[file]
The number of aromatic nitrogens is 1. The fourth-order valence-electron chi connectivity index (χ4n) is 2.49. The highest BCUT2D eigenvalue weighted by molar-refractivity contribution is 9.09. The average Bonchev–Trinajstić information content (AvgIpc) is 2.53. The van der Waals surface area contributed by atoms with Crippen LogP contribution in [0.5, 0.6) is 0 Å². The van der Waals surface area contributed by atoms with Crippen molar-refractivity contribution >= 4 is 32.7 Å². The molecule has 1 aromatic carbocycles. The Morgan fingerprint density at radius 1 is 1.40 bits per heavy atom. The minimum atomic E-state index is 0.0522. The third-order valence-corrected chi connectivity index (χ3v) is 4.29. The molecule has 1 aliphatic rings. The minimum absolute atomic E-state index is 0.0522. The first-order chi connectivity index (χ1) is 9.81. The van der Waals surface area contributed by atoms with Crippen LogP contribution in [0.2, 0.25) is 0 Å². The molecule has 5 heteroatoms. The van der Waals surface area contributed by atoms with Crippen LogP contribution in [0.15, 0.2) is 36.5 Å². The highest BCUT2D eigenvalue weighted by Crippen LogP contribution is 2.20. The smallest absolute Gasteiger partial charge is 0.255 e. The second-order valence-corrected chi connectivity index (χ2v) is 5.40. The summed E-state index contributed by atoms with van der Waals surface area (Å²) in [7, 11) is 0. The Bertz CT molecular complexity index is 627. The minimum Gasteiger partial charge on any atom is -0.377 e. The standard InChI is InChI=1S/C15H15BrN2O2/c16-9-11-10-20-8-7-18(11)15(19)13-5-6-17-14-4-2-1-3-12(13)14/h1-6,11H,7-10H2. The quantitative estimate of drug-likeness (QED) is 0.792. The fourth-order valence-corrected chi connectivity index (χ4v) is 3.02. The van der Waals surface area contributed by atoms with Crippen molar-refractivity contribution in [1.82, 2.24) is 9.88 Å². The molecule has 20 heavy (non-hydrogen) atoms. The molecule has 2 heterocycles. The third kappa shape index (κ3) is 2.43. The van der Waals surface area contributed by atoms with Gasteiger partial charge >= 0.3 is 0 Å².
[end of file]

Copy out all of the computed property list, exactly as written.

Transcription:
The number of aromatic nitrogens is 1. The fourth-order valence-electron chi connectivity index (χ4n) is 2.49. The highest BCUT2D eigenvalue weighted by molar-refractivity contribution is 9.09. The average Bonchev–Trinajstić information content (AvgIpc) is 2.53. The van der Waals surface area contributed by atoms with Crippen LogP contribution in [0.5, 0.6) is 0 Å². The van der Waals surface area contributed by atoms with Crippen molar-refractivity contribution >= 4 is 32.7 Å². The molecule has 1 aromatic carbocycles. The Morgan fingerprint density at radius 1 is 1.40 bits per heavy atom. The minimum atomic E-state index is 0.0522. The third-order valence-corrected chi connectivity index (χ3v) is 4.29. The molecule has 1 aliphatic rings. The minimum absolute atomic E-state index is 0.0522. The first-order chi connectivity index (χ1) is 9.81. The van der Waals surface area contributed by atoms with Crippen LogP contribution in [0.2, 0.25) is 0 Å². The molecule has 5 heteroatoms. The van der Waals surface area contributed by atoms with Crippen LogP contribution in [0.15, 0.2) is 36.5 Å². The highest BCUT2D eigenvalue weighted by Crippen LogP contribution is 2.20. The smallest absolute Gasteiger partial charge is 0.255 e. The second-order valence-corrected chi connectivity index (χ2v) is 5.40. The summed E-state index contributed by atoms with van der Waals surface area (Å²) in [7, 11) is 0. The Bertz CT molecular complexity index is 627. The minimum Gasteiger partial charge on any atom is -0.377 e. The standard InChI is InChI=1S/C15H15BrN2O2/c16-9-11-10-20-8-7-18(11)15(19)13-5-6-17-14-4-2-1-3-12(13)14/h1-6,11H,7-10H2. The quantitative estimate of drug-likeness (QED) is 0.792. The fourth-order valence-corrected chi connectivity index (χ4v) is 3.02. The van der Waals surface area contributed by atoms with Crippen molar-refractivity contribution in [1.82, 2.24) is 9.88 Å². The molecule has 20 heavy (non-hydrogen) atoms. The molecule has 2 heterocycles. The third kappa shape index (κ3) is 2.43. The van der Waals surface area contributed by atoms with Gasteiger partial charge >= 0.3 is 0 Å².